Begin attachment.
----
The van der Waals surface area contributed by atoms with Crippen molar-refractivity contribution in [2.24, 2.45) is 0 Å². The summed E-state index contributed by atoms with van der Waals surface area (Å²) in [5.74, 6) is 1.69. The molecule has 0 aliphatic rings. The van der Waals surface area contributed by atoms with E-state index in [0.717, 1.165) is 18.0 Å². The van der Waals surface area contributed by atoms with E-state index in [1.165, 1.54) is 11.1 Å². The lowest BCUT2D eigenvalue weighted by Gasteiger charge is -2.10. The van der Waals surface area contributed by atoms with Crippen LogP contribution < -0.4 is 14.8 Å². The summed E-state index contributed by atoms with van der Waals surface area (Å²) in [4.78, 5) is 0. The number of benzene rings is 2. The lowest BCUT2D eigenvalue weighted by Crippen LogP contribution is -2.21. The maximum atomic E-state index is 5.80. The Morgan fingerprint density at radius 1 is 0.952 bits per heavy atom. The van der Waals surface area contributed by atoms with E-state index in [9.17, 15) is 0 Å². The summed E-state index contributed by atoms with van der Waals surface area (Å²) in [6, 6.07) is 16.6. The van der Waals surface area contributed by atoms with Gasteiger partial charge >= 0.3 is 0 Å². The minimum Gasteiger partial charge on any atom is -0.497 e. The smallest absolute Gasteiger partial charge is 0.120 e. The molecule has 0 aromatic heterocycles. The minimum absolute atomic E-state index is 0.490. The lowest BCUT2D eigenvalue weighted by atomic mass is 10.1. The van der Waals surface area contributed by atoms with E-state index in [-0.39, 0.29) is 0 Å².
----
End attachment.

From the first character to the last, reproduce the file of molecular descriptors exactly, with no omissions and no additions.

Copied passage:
The van der Waals surface area contributed by atoms with Crippen molar-refractivity contribution in [2.24, 2.45) is 0 Å². The summed E-state index contributed by atoms with van der Waals surface area (Å²) in [5.74, 6) is 1.69. The molecule has 0 aliphatic rings. The van der Waals surface area contributed by atoms with E-state index in [0.717, 1.165) is 18.0 Å². The van der Waals surface area contributed by atoms with E-state index in [1.165, 1.54) is 11.1 Å². The lowest BCUT2D eigenvalue weighted by Gasteiger charge is -2.10. The van der Waals surface area contributed by atoms with Crippen LogP contribution < -0.4 is 14.8 Å². The summed E-state index contributed by atoms with van der Waals surface area (Å²) in [4.78, 5) is 0. The number of benzene rings is 2. The lowest BCUT2D eigenvalue weighted by Crippen LogP contribution is -2.21. The maximum atomic E-state index is 5.80. The Morgan fingerprint density at radius 1 is 0.952 bits per heavy atom. The van der Waals surface area contributed by atoms with E-state index in [9.17, 15) is 0 Å². The summed E-state index contributed by atoms with van der Waals surface area (Å²) in [6, 6.07) is 16.6. The van der Waals surface area contributed by atoms with Gasteiger partial charge >= 0.3 is 0 Å². The minimum Gasteiger partial charge on any atom is -0.497 e. The smallest absolute Gasteiger partial charge is 0.120 e. The molecule has 0 aromatic heterocycles. The minimum absolute atomic E-state index is 0.490. The lowest BCUT2D eigenvalue weighted by atomic mass is 10.1. The van der Waals surface area contributed by atoms with E-state index in [-0.39, 0.29) is 0 Å².